Finding High Risk Hazards
As the province’s population continues to grow, maximizing the safety oversight we can offer to contractors and clients is of critical importance. However, we can’t be everywhere at once. As a result, we continue to evolve our business practices to maximize our resources to help us identify sites that pose the highest risk.
For many years, we have used a proprietary linear algorithm known as the Resource Allocation Program (RAP) to help prioritize sites that will be visited by a safety officer.
To help us better adapt to the ever-changing safety environment and leverage up and coming opportunities presented by artificial intelligence, we added machine-learning algorithms that predict where hazards are most likely to exist in British Columbia. As a result of this change, experiments we undertook in 2018 showed the algorithms improved the ability to predict high hazard electrical and gas installation work by 77% and 61% respectively.
increase in # of high hazards found with electrical installation permits
increase in # of high hazards found with gas installation permits
sample plans produced and tested
Our work in 2018 showed that in areas where we are implementing machine learning, our systems have become more predictive for what we prioritize as high risk hazards. This means that every time our systems identify a potential technical safety hazard, there is a higher chance of our safety officers actually finding a hazard once they conduct an inspection. At the same time, by improving efficiency of the software to discover high risk hazards, machine learning is helping us increase the number of inspections driven by safety officers’ discretion and other priorities identified by the organization as critical – for example, ammonia refrigeration units.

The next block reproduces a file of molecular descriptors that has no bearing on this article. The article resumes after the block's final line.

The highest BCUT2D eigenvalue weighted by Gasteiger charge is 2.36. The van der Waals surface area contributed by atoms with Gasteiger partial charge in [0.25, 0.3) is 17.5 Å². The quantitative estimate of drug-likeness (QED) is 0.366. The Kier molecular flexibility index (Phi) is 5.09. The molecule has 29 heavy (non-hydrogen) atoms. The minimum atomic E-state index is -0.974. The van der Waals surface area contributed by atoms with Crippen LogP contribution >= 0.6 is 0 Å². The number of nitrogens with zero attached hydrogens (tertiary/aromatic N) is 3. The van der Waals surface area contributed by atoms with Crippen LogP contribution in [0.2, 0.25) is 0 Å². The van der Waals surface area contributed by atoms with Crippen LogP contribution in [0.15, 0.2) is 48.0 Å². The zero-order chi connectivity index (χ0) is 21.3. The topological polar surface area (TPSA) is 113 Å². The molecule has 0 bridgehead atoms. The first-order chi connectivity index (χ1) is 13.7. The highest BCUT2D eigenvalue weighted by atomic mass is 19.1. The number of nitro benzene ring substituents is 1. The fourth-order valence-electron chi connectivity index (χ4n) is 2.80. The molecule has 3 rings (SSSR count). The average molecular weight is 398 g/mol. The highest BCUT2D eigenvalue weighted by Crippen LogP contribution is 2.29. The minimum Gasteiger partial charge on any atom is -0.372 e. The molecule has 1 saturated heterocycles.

With more than 235,000 installation and operation permits issued in 2018, the scope of the safety system regulated by Technical Safety BC is significant. While our safety officers cannot be everywhere in the province at once, our focus on risk and innovation allows them to be in the places that matter the most – those that provide the highest risks. In 2019, we’ll continue to implement machine learning in other areas beyond electrical and gas installation to help us further increase the effectiveness of our safety hazard assessments.